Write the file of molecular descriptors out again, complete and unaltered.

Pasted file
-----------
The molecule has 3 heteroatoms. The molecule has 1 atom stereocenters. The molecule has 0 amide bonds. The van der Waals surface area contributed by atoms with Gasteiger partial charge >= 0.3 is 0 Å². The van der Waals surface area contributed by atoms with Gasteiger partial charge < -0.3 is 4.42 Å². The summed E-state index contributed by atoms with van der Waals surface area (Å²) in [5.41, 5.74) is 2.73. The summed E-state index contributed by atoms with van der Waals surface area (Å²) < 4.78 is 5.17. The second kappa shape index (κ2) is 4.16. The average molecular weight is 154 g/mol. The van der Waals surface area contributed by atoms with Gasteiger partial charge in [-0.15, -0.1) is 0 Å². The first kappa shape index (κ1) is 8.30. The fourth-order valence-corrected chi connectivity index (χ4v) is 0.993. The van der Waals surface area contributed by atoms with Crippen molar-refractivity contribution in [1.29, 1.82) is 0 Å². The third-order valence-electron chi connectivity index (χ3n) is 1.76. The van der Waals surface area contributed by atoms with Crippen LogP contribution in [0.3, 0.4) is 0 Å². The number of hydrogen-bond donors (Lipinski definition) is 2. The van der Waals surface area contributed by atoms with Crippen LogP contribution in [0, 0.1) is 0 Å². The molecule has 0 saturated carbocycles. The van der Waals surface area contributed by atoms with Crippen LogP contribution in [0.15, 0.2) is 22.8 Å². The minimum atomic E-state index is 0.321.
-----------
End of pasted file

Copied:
The molecule has 3 heteroatoms. The molecule has 1 atom stereocenters. The molecule has 0 amide bonds. The van der Waals surface area contributed by atoms with Gasteiger partial charge >= 0.3 is 0 Å². The van der Waals surface area contributed by atoms with Gasteiger partial charge < -0.3 is 4.42 Å². The summed E-state index contributed by atoms with van der Waals surface area (Å²) in [5.41, 5.74) is 2.73. The summed E-state index contributed by atoms with van der Waals surface area (Å²) < 4.78 is 5.17. The second kappa shape index (κ2) is 4.16. The average molecular weight is 154 g/mol. The van der Waals surface area contributed by atoms with Gasteiger partial charge in [-0.15, -0.1) is 0 Å². The first kappa shape index (κ1) is 8.30. The fourth-order valence-corrected chi connectivity index (χ4v) is 0.993. The van der Waals surface area contributed by atoms with Crippen molar-refractivity contribution in [1.29, 1.82) is 0 Å². The third-order valence-electron chi connectivity index (χ3n) is 1.76. The van der Waals surface area contributed by atoms with Crippen LogP contribution in [0.3, 0.4) is 0 Å². The number of hydrogen-bond donors (Lipinski definition) is 2. The van der Waals surface area contributed by atoms with Crippen LogP contribution in [0, 0.1) is 0 Å². The molecule has 0 saturated carbocycles. The van der Waals surface area contributed by atoms with Crippen LogP contribution in [0.15, 0.2) is 22.8 Å². The minimum atomic E-state index is 0.321.